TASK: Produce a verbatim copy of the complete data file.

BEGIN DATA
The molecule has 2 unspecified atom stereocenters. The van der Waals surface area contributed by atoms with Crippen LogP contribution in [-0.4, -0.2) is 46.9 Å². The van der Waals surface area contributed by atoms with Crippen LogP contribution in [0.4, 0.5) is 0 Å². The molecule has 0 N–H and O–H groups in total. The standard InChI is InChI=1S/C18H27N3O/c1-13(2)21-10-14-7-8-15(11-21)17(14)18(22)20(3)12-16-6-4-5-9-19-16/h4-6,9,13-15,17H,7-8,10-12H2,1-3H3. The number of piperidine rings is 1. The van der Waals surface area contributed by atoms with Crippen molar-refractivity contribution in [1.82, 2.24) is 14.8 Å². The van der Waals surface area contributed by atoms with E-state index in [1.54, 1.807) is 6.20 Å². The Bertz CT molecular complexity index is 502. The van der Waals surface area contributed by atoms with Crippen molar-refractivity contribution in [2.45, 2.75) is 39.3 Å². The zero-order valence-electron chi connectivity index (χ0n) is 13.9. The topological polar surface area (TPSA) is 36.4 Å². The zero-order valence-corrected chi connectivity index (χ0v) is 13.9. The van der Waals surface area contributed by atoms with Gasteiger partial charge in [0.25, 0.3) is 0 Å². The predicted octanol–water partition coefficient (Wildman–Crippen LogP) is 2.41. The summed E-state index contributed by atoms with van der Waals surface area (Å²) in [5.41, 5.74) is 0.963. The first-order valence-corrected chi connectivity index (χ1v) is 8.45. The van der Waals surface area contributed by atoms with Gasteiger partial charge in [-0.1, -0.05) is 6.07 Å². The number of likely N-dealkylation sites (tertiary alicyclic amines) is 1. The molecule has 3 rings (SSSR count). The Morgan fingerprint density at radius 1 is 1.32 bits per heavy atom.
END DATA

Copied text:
The molecule has 2 unspecified atom stereocenters. The van der Waals surface area contributed by atoms with Crippen LogP contribution in [-0.4, -0.2) is 46.9 Å². The van der Waals surface area contributed by atoms with Crippen LogP contribution in [0.4, 0.5) is 0 Å². The molecule has 0 N–H and O–H groups in total. The standard InChI is InChI=1S/C18H27N3O/c1-13(2)21-10-14-7-8-15(11-21)17(14)18(22)20(3)12-16-6-4-5-9-19-16/h4-6,9,13-15,17H,7-8,10-12H2,1-3H3. The number of piperidine rings is 1. The van der Waals surface area contributed by atoms with Crippen molar-refractivity contribution in [1.82, 2.24) is 14.8 Å². The van der Waals surface area contributed by atoms with E-state index in [1.54, 1.807) is 6.20 Å². The Bertz CT molecular complexity index is 502. The van der Waals surface area contributed by atoms with Crippen molar-refractivity contribution in [2.45, 2.75) is 39.3 Å². The zero-order valence-electron chi connectivity index (χ0n) is 13.9. The topological polar surface area (TPSA) is 36.4 Å². The zero-order valence-corrected chi connectivity index (χ0v) is 13.9. The van der Waals surface area contributed by atoms with Gasteiger partial charge in [0.25, 0.3) is 0 Å². The predicted octanol–water partition coefficient (Wildman–Crippen LogP) is 2.41. The summed E-state index contributed by atoms with van der Waals surface area (Å²) in [5.41, 5.74) is 0.963. The first-order valence-corrected chi connectivity index (χ1v) is 8.45. The van der Waals surface area contributed by atoms with Gasteiger partial charge in [-0.1, -0.05) is 6.07 Å². The number of likely N-dealkylation sites (tertiary alicyclic amines) is 1. The molecule has 3 rings (SSSR count). The Morgan fingerprint density at radius 1 is 1.32 bits per heavy atom.